Susan Howitt feature - International Day of Women and Girls in Science
Professor Susan Howitt in the lab Susan Howitt in the lab

I became a scientist because I enjoy finding things out and solving problems. I like the freedom and creativity involved and was lucky that I was brought up to think I could do anything. I had two scientist parents who tried to treat me and my sister the same as my two brothers (we were given toy trucks, Lego and science kits for birthdays!). We were also encouraged to question everything.  This helped shape my vision of science as a process of asking questions but I later came to realise that this isn’t a universal experience. When Jane Goodall was asked why there aren’t more female scientists, she replied, “Women tend to be more intuitive, or to admit to being intuitive, and maybe the hard science approach isn’t so attractive. The way science is taught is very cold. I would never have become a scientist if I had been taught like that.” I agree with her that science is often taught in a quite misleading way and that this can put some people off.  It can be presented as a collection of facts but science is much more than that. Science is a way of seeing the world and a process for understanding it. Intuition is valuable in science but ideas also have to be tested; science is creative and collaborative and scientists are often passionate about what they do. Science offers a broad range of career options that suit many different personalities and skill sets so I think it is really important not to be misled by ideas of “mad scientist” stereotypes. Science is sometimes hard but I’m glad that I chose it as a career.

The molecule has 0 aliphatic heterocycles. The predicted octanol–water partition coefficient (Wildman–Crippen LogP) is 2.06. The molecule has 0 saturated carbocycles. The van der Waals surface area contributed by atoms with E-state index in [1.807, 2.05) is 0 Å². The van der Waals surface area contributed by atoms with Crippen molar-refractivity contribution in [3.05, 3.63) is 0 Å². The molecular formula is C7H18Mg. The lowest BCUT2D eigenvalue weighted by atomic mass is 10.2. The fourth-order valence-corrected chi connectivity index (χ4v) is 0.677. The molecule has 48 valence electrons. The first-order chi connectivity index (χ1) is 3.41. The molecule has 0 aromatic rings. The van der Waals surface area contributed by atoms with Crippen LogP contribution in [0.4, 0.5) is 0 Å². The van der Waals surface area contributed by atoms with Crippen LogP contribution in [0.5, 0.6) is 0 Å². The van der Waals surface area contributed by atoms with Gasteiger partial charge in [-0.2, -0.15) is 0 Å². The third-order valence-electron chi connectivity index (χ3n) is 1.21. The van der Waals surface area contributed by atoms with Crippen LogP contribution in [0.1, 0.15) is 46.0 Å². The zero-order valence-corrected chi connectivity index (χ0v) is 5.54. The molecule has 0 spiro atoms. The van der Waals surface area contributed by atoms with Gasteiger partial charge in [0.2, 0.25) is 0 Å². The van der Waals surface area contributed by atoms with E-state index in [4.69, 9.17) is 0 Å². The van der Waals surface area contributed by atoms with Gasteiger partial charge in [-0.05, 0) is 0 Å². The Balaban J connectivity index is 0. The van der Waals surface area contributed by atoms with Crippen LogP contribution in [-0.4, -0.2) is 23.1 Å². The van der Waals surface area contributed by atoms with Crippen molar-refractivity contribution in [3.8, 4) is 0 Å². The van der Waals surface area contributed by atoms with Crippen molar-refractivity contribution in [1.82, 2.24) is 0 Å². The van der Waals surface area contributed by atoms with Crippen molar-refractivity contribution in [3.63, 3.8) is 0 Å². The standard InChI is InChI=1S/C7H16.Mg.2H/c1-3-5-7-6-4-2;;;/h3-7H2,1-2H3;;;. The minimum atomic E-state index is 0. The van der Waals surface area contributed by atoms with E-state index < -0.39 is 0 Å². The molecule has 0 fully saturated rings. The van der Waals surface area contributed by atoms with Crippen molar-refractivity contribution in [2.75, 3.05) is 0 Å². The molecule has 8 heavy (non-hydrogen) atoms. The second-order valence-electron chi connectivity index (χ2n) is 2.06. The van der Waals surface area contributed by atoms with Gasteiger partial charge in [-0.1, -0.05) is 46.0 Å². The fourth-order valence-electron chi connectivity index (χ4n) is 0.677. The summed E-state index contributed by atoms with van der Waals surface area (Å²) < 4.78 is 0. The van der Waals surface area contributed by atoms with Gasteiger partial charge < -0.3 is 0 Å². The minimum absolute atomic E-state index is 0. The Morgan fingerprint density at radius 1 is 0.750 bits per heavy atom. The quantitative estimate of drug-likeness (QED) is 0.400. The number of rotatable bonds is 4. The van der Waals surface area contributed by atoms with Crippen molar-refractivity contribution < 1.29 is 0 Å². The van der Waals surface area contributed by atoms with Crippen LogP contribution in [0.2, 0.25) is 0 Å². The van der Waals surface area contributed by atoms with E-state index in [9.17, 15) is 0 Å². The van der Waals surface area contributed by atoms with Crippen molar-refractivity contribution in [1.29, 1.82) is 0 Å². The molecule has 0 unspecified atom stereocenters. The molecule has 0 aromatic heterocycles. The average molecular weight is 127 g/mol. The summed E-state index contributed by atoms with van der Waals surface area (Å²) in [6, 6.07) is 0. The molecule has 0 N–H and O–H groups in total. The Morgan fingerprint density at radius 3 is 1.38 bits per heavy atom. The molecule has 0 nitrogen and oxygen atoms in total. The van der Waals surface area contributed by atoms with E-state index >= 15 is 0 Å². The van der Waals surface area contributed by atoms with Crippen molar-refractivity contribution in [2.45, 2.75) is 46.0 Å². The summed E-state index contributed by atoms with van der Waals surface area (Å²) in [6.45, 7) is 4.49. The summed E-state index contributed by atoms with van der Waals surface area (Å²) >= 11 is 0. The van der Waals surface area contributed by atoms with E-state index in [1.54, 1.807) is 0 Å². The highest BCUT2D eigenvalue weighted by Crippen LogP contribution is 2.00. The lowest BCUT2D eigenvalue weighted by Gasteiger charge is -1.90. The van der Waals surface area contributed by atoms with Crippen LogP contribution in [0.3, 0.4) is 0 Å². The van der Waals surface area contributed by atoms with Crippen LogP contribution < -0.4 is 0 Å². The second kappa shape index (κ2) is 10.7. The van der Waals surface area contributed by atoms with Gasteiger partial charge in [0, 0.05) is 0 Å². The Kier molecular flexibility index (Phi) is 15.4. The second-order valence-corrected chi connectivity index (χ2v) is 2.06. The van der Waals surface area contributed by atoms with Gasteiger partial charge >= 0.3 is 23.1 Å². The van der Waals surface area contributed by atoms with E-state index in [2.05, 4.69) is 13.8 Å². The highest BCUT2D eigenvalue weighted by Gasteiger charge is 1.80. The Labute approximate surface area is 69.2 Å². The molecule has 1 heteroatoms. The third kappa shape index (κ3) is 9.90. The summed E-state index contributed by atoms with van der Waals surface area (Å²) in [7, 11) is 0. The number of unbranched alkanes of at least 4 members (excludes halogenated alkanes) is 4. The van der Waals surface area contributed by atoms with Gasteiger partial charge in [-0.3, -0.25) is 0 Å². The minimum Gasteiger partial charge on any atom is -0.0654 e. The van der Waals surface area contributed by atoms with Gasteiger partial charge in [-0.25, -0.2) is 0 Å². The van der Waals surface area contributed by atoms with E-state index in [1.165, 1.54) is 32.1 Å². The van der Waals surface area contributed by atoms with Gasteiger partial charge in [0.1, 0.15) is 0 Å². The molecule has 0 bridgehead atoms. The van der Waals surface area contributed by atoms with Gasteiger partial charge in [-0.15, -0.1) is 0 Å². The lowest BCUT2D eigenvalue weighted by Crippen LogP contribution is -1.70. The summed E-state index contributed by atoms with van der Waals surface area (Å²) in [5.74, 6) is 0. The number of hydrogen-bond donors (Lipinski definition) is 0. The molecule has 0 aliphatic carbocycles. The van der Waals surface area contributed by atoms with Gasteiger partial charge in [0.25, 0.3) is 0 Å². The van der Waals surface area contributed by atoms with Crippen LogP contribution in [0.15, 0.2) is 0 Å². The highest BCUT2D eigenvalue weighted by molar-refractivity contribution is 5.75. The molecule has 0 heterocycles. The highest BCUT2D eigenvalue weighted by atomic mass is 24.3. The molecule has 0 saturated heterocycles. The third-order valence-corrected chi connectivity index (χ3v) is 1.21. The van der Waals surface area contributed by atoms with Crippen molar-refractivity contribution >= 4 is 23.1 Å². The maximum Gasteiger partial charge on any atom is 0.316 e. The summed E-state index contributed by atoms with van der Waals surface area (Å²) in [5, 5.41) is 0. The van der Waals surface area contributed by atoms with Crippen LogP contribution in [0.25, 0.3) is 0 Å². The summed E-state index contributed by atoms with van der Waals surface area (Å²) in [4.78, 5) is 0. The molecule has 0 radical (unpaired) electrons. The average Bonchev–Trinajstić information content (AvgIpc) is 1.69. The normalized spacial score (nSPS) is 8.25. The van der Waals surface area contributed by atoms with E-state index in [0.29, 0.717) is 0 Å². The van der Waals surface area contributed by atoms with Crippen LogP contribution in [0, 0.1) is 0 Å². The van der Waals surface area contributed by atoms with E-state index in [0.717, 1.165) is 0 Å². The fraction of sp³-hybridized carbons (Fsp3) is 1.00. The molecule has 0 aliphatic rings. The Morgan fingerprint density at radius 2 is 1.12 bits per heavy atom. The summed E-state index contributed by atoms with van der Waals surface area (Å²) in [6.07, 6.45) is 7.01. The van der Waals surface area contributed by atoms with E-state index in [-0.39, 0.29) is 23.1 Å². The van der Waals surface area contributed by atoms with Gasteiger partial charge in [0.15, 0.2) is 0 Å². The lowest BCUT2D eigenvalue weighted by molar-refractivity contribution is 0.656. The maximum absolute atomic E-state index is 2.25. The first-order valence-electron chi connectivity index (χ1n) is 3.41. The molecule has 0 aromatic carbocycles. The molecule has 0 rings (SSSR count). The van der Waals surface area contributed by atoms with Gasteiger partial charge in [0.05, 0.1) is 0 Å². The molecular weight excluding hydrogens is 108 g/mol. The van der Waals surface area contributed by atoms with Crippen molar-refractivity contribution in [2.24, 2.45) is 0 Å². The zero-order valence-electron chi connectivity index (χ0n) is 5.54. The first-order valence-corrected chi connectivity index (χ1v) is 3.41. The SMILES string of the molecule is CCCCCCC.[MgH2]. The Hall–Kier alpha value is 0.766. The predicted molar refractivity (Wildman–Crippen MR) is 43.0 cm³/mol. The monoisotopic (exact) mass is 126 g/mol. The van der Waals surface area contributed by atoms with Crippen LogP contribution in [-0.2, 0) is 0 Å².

Professor Susan Howitt is the Associate Director of Education in the Research School of Biology.


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